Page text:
I may well get back into the swing of this blogging thing again as I have a few days to re-establish myself whilst I am officially on my post-Christmas break.  So I won't wish you all a happy New Year quite yet.  But as we are only in the third day of the season - Happy Christmas to you all!

Saturday, November 13, 2010

Something lighthearted

Phil Ritchie, over at Phil's treehouse, has posted a meme at his blog (at the time of writing this it was on the right hand side of the blog in my links) which caught my imagination!  It's a fifteen song meme, and I will cut and paste his intro here:

First fifteen music meme

1) Turn on your MP3 player or music player on your computer.
2) Go to SHUFFLE songs mode.
3) Write down the first 15 songs that come up–song title and artist–NO editing/cheating, please.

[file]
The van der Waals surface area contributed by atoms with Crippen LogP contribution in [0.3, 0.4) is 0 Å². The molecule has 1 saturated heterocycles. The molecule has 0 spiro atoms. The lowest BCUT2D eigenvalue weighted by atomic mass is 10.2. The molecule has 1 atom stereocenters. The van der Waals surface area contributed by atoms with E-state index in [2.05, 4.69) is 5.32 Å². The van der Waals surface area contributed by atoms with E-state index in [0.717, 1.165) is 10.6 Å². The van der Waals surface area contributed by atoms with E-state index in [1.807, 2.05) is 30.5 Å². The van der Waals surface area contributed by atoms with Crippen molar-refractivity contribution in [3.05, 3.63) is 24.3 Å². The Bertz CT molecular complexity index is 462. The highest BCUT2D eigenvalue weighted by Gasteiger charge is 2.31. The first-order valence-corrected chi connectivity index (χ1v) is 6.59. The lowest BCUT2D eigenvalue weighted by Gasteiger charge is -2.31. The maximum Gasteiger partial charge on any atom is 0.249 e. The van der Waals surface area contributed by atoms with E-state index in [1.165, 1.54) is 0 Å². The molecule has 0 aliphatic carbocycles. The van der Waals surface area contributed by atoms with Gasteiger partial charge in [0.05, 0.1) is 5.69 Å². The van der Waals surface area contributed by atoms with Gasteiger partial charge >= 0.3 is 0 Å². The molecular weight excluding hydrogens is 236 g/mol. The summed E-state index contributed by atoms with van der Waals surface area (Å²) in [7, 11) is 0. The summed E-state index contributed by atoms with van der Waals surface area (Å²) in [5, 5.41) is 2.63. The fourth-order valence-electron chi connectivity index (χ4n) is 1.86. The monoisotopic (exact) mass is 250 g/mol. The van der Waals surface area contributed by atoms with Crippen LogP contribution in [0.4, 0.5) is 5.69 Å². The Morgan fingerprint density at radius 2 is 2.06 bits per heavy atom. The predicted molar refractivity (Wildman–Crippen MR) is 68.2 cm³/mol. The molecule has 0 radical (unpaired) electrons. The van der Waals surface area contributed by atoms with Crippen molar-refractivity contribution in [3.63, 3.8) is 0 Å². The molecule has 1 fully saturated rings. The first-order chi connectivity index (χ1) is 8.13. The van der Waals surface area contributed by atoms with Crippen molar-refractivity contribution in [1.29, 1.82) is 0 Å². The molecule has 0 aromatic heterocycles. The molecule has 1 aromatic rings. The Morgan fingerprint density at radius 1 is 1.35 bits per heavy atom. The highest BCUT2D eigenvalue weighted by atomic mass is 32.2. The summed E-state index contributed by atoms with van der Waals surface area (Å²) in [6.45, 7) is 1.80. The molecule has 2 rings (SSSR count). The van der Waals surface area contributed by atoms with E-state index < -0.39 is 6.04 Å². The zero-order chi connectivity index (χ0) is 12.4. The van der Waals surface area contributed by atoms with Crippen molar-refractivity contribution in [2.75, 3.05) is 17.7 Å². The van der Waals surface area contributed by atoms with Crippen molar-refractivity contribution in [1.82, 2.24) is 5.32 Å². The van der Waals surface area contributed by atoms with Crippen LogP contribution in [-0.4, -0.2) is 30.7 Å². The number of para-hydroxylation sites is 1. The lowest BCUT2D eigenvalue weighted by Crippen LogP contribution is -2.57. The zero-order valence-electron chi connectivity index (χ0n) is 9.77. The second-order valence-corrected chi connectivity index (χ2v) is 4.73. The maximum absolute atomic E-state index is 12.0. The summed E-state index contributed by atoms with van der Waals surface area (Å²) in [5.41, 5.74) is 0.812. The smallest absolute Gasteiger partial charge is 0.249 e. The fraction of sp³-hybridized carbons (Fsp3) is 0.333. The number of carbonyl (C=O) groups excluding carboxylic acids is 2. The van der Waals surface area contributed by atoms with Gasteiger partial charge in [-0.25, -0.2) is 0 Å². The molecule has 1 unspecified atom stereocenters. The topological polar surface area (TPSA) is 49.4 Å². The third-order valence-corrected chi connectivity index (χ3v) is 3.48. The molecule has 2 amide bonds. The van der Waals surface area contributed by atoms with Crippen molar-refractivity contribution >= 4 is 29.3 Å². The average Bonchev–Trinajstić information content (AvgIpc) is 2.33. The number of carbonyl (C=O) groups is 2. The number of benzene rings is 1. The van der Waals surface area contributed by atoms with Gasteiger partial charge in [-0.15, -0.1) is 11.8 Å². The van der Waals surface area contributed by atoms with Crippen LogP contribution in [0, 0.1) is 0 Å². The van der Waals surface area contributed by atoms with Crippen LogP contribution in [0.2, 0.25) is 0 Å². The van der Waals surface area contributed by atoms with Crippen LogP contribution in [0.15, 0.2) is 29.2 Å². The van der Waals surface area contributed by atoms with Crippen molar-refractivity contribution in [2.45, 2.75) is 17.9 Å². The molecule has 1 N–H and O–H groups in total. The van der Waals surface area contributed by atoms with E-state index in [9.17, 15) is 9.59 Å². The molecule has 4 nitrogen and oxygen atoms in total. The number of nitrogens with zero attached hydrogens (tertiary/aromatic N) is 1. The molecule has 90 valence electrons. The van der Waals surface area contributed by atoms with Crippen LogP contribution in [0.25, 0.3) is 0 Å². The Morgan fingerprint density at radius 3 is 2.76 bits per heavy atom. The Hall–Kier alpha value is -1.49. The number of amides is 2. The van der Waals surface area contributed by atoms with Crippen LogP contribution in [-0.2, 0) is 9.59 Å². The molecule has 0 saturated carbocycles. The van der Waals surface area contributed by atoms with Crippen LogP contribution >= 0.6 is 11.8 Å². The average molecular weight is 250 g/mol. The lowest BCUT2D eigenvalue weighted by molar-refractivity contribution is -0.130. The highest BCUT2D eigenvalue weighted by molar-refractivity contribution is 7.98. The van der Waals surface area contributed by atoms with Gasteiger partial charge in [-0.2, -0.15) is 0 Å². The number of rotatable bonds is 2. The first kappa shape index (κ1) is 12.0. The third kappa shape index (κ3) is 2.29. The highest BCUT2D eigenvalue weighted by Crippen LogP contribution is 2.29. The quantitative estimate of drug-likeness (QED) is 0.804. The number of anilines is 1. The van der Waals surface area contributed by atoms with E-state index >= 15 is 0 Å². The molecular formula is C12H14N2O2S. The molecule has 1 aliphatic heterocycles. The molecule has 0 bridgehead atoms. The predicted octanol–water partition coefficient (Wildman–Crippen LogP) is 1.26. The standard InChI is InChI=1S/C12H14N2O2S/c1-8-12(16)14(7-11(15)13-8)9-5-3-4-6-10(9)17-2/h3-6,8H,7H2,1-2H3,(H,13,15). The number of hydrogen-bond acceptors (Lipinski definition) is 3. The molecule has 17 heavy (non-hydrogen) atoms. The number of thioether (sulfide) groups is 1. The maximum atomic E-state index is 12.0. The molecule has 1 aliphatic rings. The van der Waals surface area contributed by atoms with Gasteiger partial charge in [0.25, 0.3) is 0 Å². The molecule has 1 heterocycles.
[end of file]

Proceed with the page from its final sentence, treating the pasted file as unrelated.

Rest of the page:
So here's my list (If the Song is highlighted, the link goes to the song on Spotify - though some of these may be linked to my own iTunes library and may come up blank - if so, sorry - , if the album is highlighted you can go and have a look at Amazon.co.uk's listing):

  1. It's The Sun – The Polyphonic Spree (The Beginning Stages Of....)
  2. The Last Time – Talk Talk (The Collection)
  3. We Declare Your Majesty – Kate Miner/Derri Doughtery (More...Best Worship Songs Ever)
  4. River of Bass – Underworld (Dubnobasswithmyheadman)
  5. Zadok The Priest – Choir Of King's College, Cambridge (The World of King's)
  6. Offertorium: Assumpta et Maria– Pro Cantiona Antiqua (Palestrina - Missa Papae Marcolli)
  7. Give Me A Sign – Foreigner (Can't Slow Down)